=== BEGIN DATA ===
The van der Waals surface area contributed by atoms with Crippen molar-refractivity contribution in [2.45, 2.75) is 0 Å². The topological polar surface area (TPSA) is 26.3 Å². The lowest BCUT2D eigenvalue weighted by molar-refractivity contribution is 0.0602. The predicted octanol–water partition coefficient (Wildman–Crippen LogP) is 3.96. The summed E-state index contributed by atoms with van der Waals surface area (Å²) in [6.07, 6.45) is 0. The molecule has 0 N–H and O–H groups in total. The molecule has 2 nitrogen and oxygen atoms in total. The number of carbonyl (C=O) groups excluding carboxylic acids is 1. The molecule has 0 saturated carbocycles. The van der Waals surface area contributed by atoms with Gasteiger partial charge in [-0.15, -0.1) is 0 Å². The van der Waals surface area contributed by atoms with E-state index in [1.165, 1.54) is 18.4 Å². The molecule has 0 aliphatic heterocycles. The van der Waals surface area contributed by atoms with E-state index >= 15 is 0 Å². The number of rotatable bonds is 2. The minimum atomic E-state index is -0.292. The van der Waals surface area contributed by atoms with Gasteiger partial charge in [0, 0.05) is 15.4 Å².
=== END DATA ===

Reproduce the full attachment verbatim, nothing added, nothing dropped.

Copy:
The van der Waals surface area contributed by atoms with Crippen molar-refractivity contribution in [2.45, 2.75) is 0 Å². The topological polar surface area (TPSA) is 26.3 Å². The lowest BCUT2D eigenvalue weighted by molar-refractivity contribution is 0.0602. The predicted octanol–water partition coefficient (Wildman–Crippen LogP) is 3.96. The summed E-state index contributed by atoms with van der Waals surface area (Å²) in [6.07, 6.45) is 0. The molecule has 0 N–H and O–H groups in total. The molecule has 2 nitrogen and oxygen atoms in total. The number of carbonyl (C=O) groups excluding carboxylic acids is 1. The molecule has 0 saturated carbocycles. The van der Waals surface area contributed by atoms with Gasteiger partial charge in [-0.15, -0.1) is 0 Å². The van der Waals surface area contributed by atoms with E-state index in [1.165, 1.54) is 18.4 Å². The molecule has 0 aliphatic heterocycles. The van der Waals surface area contributed by atoms with E-state index >= 15 is 0 Å². The number of rotatable bonds is 2. The minimum atomic E-state index is -0.292. The van der Waals surface area contributed by atoms with Gasteiger partial charge in [0, 0.05) is 15.4 Å².